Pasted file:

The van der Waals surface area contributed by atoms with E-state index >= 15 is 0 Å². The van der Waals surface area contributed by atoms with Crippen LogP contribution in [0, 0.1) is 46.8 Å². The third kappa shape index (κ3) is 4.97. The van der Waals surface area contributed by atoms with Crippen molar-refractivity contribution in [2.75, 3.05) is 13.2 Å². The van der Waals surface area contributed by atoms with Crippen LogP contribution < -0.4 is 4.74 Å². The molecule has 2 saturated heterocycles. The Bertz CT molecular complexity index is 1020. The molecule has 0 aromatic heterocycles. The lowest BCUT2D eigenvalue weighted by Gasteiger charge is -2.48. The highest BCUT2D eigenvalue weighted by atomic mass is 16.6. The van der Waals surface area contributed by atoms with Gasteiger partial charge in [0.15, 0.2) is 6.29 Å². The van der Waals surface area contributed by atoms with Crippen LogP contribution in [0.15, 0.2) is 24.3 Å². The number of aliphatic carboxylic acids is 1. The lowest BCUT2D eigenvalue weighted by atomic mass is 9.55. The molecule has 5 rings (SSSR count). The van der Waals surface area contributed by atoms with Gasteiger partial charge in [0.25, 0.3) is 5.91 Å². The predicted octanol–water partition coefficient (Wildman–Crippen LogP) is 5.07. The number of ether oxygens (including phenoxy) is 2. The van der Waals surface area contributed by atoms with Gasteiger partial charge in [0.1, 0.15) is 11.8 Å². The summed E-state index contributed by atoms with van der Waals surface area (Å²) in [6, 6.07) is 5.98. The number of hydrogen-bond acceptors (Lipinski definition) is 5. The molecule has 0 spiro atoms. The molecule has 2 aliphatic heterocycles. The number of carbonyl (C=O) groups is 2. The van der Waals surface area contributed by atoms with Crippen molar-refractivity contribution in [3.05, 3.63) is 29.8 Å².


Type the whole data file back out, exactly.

The van der Waals surface area contributed by atoms with E-state index >= 15 is 0 Å². The van der Waals surface area contributed by atoms with Crippen LogP contribution in [0, 0.1) is 46.8 Å². The third kappa shape index (κ3) is 4.97. The van der Waals surface area contributed by atoms with Crippen molar-refractivity contribution in [2.75, 3.05) is 13.2 Å². The van der Waals surface area contributed by atoms with Crippen LogP contribution < -0.4 is 4.74 Å². The molecule has 2 saturated heterocycles. The Bertz CT molecular complexity index is 1020. The molecule has 0 aromatic heterocycles. The lowest BCUT2D eigenvalue weighted by Gasteiger charge is -2.48. The highest BCUT2D eigenvalue weighted by atomic mass is 16.6. The van der Waals surface area contributed by atoms with Gasteiger partial charge in [0.15, 0.2) is 6.29 Å². The van der Waals surface area contributed by atoms with Crippen LogP contribution in [0.15, 0.2) is 24.3 Å². The number of aliphatic carboxylic acids is 1. The lowest BCUT2D eigenvalue weighted by atomic mass is 9.55. The molecule has 5 rings (SSSR count). The van der Waals surface area contributed by atoms with Gasteiger partial charge in [0.25, 0.3) is 5.91 Å². The predicted octanol–water partition coefficient (Wildman–Crippen LogP) is 5.07. The number of ether oxygens (including phenoxy) is 2. The van der Waals surface area contributed by atoms with Gasteiger partial charge in [0.1, 0.15) is 11.8 Å². The summed E-state index contributed by atoms with van der Waals surface area (Å²) in [6, 6.07) is 5.98. The number of hydrogen-bond acceptors (Lipinski definition) is 5. The molecule has 0 spiro atoms. The molecule has 2 aliphatic heterocycles. The number of carbonyl (C=O) groups is 2. The van der Waals surface area contributed by atoms with Crippen molar-refractivity contribution in [3.05, 3.63) is 29.8 Å².